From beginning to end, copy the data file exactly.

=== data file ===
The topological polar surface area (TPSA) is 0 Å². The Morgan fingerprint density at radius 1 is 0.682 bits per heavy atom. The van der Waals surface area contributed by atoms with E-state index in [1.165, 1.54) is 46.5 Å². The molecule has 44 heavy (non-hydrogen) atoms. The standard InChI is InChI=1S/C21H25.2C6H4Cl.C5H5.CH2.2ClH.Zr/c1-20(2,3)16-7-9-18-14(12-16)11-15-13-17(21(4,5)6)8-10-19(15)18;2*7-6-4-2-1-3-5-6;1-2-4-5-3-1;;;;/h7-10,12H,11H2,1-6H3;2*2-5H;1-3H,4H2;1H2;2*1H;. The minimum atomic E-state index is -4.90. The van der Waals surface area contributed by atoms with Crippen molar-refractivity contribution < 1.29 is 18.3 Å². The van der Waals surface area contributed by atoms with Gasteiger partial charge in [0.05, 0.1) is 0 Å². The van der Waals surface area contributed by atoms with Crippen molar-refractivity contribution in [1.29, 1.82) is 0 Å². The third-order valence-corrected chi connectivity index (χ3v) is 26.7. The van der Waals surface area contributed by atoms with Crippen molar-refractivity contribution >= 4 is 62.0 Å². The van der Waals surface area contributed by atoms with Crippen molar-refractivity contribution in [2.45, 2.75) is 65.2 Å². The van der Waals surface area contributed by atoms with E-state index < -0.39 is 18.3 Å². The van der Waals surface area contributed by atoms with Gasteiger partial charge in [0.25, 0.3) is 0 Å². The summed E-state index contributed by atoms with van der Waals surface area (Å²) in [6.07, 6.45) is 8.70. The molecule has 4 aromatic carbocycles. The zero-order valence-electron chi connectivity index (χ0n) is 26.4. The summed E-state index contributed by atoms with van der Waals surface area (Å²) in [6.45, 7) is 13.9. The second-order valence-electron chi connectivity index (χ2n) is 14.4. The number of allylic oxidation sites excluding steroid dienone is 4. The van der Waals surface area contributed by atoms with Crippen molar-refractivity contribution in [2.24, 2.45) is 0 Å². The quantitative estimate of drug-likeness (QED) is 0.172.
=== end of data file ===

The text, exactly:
The topological polar surface area (TPSA) is 0 Å². The Morgan fingerprint density at radius 1 is 0.682 bits per heavy atom. The van der Waals surface area contributed by atoms with E-state index in [1.165, 1.54) is 46.5 Å². The molecule has 44 heavy (non-hydrogen) atoms. The standard InChI is InChI=1S/C21H25.2C6H4Cl.C5H5.CH2.2ClH.Zr/c1-20(2,3)16-7-9-18-14(12-16)11-15-13-17(21(4,5)6)8-10-19(15)18;2*7-6-4-2-1-3-5-6;1-2-4-5-3-1;;;;/h7-10,12H,11H2,1-6H3;2*2-5H;1-3H,4H2;1H2;2*1H;. The minimum atomic E-state index is -4.90. The van der Waals surface area contributed by atoms with Crippen molar-refractivity contribution < 1.29 is 18.3 Å². The van der Waals surface area contributed by atoms with Gasteiger partial charge in [0.05, 0.1) is 0 Å². The van der Waals surface area contributed by atoms with Crippen molar-refractivity contribution in [1.29, 1.82) is 0 Å². The third-order valence-corrected chi connectivity index (χ3v) is 26.7. The van der Waals surface area contributed by atoms with Crippen molar-refractivity contribution >= 4 is 62.0 Å². The van der Waals surface area contributed by atoms with Crippen molar-refractivity contribution in [2.45, 2.75) is 65.2 Å². The van der Waals surface area contributed by atoms with E-state index < -0.39 is 18.3 Å². The van der Waals surface area contributed by atoms with Gasteiger partial charge in [0.25, 0.3) is 0 Å². The summed E-state index contributed by atoms with van der Waals surface area (Å²) in [6.07, 6.45) is 8.70. The molecule has 4 aromatic carbocycles. The zero-order valence-electron chi connectivity index (χ0n) is 26.4. The summed E-state index contributed by atoms with van der Waals surface area (Å²) in [6.45, 7) is 13.9. The second-order valence-electron chi connectivity index (χ2n) is 14.4. The number of allylic oxidation sites excluding steroid dienone is 4. The van der Waals surface area contributed by atoms with Crippen molar-refractivity contribution in [2.24, 2.45) is 0 Å². The quantitative estimate of drug-likeness (QED) is 0.172.